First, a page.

Joy Luck Club Film Analysis

Topics: Family, Gender, Marriage Pages: 5 (1963 words) Published: December 7, 2010
The Joy Luck Club Film Analysis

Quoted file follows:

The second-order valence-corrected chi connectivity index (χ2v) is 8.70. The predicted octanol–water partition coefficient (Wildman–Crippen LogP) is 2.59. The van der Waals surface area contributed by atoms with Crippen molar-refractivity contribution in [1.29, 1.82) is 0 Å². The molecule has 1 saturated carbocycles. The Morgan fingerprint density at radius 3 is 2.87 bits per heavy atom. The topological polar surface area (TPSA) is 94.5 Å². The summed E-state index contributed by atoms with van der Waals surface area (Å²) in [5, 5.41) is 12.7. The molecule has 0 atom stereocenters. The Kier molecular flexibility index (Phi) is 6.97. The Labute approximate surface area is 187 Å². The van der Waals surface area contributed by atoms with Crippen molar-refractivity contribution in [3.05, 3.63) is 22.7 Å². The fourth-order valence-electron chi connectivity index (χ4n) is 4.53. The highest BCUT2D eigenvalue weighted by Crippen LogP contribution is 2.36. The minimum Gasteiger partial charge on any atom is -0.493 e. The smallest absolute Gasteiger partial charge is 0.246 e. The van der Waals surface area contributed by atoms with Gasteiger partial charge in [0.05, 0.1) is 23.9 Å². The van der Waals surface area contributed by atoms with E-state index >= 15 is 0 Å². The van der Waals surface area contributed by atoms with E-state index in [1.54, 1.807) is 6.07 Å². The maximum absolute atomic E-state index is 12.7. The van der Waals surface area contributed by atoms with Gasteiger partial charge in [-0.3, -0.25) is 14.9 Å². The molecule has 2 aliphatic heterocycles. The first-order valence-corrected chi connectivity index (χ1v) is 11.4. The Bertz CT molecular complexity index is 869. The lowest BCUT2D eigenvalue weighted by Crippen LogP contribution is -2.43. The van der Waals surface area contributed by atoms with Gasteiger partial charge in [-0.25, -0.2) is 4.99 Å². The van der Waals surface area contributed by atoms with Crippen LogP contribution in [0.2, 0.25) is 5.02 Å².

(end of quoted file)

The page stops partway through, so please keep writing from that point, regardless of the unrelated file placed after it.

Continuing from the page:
The Wayne Wang’s film, Joy Luck Club, based on a novel by Amy Tan, tells a story of eight women. The movie is a tale of four mothers and their four daughters and their struggles through out life. The film is divided into four sections; where each mother and her corresponding daughter tell their story from their perspectives. A theme of pain and suffering encompasses each mother’s story, while a fear of being a disappointment is a central theme in each daughter’s tale. Many anthropological concepts are addressed in this film, most of which surround culture. Symbolism comes into play. Reoccurring elements such as spirituality are found in each woman’s story. Also, gender roles and sexism are also are strong elements within the film The Joy Luck Club opens as a story is being told about an old woman remembering a swan that she bought in shanghai for too much money. The market vendor told her that the swan was, “once a duck that stretched its neck in hopes of becoming a goose. And now look, it is too beautiful to eat!" The woman journeyed to America with her swan and told the bird that, "In America, I will have a daughter just like me. But over there, nobody will say her worth is measured by the loudness of her husbands belch. Over there, nobody will look down on her because I will make her speak only perfect American English. And over there, she will always be too full to swallow any sorrow. She will know my meaning because I will give her this swan, a creature that became more than what was hoped for.” When the woman came to America, immigration officials took the swan away and the woman was only left with a single feather. She had wanted to give the feather to her daughter and tell her, "This feather may look worthless, but it comes from afar and carries with it all my good intentions." This story is a reoccurring element in the film. It is told by June, the daughter of Suyaun. This story is a symbolic and metaphoric in many ways. The swan was a symbol for amounting to something. In our culture the swan symbolizes aesthetic and beauty. The swan is not a symbol for beauty in this woman’s story. The mother wants to transgress from Chinese cultural schemas associated with women being of less worth and intelligence than men. The mother wishes to raise a daughter who is strong, independent, and “so much more than it what was hoped for”. Literature and writing can be a way of examining a culture’s thought patterns. In this film, it can be argued that this is an indirect way for Suyaun to tell June the story of her hopes and aspirations for her. The bird itself is also symbolic for migration from one land to another, something that Suyaun is doing as well. Love and marriage is a reoccurring theme in this film. Lena’s husband, Harold, accounts for everything within their marriage and divides it by half. The two, financially, split everything. Though, Harold is not a terrible man to Lena, he does not respect her and he does not truly love her. This is hard for Lena’s mother, Yin Yin, to witness. Yin Yin married a man who put on a sweet and charming front, however, turned out to be a monster. There are extreme gender roles, which will later be mentioned, within this film. Yin Yin and Lena are both able to transgress from these gender roles by escaping their marriages. Rose meets Ted while in college. Soon after they start dating, Ted brings Rose home to meet his parents. Ted’s mother pulls Rose aside and comments on her race. His mother claims that she, herself, is not racist, however, Ted and Rose’s relationship would reflect poorly on the company. This is a form of ethnocentrism. Ted’s mother believes that Rose’s Chinese heritage is inferior to her own American one. This is also a form of racism. Lindo, Waverly’s mother, also displays ethnocentrism. Lindo disapproves of Waverly’s boyfriend, Rich. Waverly had been hesitant to introduce Rich to her family or announce...
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